10.4: Genomic DNA in Eukaryotes
Eukaryotes have large genomes compared to prokaryotes. To fit their genomes into a cell, eukaryotic DNA is packaged extraordinarily tightly inside the nucleus. To achieve this, DNA is tightly wound around proteins called histones, which are packaged into nucleosomes that are joined by linker DNA and coil into chromatin fibers. Additional fibrous proteins further compact the chromatin, which is recognizable as chromosomes during certain phases of cell division.
The Human Genome Measured in Meters
Most cells in the human body contain about 6 billion base pairs of DNA packaged into 23 pairs of chromosomes. It is hard to imagine exactly how much DNA these numbers represent, and therefore it is difficult to grasp how densely packed DNA must be to fit into a cell. We can gain some insight by expressing the genome in terms of length. If we were to arrange the DNA of a single diploid cell into a straight line, it would be about two meters long!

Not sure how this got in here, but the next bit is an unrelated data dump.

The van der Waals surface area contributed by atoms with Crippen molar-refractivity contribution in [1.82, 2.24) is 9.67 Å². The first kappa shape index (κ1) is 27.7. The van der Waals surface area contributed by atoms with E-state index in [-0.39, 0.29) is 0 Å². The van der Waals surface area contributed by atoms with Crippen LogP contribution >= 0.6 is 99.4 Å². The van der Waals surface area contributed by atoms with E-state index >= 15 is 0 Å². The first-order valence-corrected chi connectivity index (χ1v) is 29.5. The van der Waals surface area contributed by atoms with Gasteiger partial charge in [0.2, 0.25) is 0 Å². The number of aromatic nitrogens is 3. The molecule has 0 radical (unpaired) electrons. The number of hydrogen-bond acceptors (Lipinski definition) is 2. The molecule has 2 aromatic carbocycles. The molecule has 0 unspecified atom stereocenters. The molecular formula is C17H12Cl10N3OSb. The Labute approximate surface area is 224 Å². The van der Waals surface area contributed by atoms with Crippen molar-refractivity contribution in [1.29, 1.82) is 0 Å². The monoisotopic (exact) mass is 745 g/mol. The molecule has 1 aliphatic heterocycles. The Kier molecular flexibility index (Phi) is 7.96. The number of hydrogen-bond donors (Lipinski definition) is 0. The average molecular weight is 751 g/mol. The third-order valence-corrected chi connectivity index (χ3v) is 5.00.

Note that humans do not have unusually large genomes. Many fish, amphibians, and flowering plants have much larger genomes than humans. For example, the haploid genome of the Japanese flowering plant Paris japonica contains about 50 times more DNA than the human haploid genome. These figures emphasize the astonishing work that histones and other chromatin remodeling proteins must do to package DNA.